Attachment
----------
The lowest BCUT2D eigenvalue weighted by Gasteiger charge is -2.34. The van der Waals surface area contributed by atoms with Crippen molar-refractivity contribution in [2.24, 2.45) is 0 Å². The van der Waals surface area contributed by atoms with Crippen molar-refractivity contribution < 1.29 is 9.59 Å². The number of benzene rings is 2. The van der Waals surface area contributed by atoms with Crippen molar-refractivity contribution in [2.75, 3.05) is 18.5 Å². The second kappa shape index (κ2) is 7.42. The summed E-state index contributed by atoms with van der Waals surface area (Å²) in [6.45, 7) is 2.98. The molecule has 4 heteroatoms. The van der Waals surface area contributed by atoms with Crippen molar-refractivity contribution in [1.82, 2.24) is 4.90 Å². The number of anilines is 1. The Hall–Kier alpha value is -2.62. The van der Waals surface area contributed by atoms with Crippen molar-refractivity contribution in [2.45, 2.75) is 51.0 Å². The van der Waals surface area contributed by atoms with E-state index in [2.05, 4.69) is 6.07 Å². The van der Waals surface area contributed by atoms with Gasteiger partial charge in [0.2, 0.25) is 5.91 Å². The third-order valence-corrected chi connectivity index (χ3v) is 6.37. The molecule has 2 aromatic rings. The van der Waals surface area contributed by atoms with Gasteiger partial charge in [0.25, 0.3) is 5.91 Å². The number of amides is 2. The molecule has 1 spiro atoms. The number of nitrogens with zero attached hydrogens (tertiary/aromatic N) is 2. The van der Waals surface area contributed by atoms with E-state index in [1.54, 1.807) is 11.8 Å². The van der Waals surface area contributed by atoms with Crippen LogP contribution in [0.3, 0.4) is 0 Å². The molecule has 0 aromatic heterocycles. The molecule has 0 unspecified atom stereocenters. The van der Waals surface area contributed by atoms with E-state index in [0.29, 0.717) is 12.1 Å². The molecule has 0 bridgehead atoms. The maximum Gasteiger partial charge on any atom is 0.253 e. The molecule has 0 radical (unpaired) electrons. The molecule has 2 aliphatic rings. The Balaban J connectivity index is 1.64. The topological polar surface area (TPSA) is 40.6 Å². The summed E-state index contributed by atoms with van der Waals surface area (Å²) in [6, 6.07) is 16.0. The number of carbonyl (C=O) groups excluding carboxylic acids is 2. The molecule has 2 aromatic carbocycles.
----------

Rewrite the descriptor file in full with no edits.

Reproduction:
The lowest BCUT2D eigenvalue weighted by Gasteiger charge is -2.34. The van der Waals surface area contributed by atoms with Crippen molar-refractivity contribution in [2.24, 2.45) is 0 Å². The van der Waals surface area contributed by atoms with Crippen molar-refractivity contribution < 1.29 is 9.59 Å². The number of benzene rings is 2. The van der Waals surface area contributed by atoms with Crippen molar-refractivity contribution in [2.75, 3.05) is 18.5 Å². The second kappa shape index (κ2) is 7.42. The summed E-state index contributed by atoms with van der Waals surface area (Å²) in [6.45, 7) is 2.98. The molecule has 4 heteroatoms. The van der Waals surface area contributed by atoms with Crippen molar-refractivity contribution in [1.82, 2.24) is 4.90 Å². The number of anilines is 1. The Hall–Kier alpha value is -2.62. The van der Waals surface area contributed by atoms with Crippen molar-refractivity contribution in [2.45, 2.75) is 51.0 Å². The van der Waals surface area contributed by atoms with E-state index in [2.05, 4.69) is 6.07 Å². The van der Waals surface area contributed by atoms with Gasteiger partial charge in [0.2, 0.25) is 5.91 Å². The third-order valence-corrected chi connectivity index (χ3v) is 6.37. The molecule has 2 aromatic rings. The van der Waals surface area contributed by atoms with Gasteiger partial charge in [0.25, 0.3) is 5.91 Å². The number of amides is 2. The molecule has 1 spiro atoms. The number of nitrogens with zero attached hydrogens (tertiary/aromatic N) is 2. The van der Waals surface area contributed by atoms with E-state index in [1.54, 1.807) is 11.8 Å². The van der Waals surface area contributed by atoms with Crippen LogP contribution in [0.3, 0.4) is 0 Å². The molecule has 0 aromatic heterocycles. The molecule has 0 unspecified atom stereocenters. The van der Waals surface area contributed by atoms with E-state index in [0.29, 0.717) is 12.1 Å². The molecule has 0 bridgehead atoms. The maximum Gasteiger partial charge on any atom is 0.253 e. The molecule has 0 radical (unpaired) electrons. The molecule has 2 aliphatic rings. The Balaban J connectivity index is 1.64. The topological polar surface area (TPSA) is 40.6 Å². The summed E-state index contributed by atoms with van der Waals surface area (Å²) in [6, 6.07) is 16.0. The number of carbonyl (C=O) groups excluding carboxylic acids is 2. The molecule has 2 aromatic carbocycles.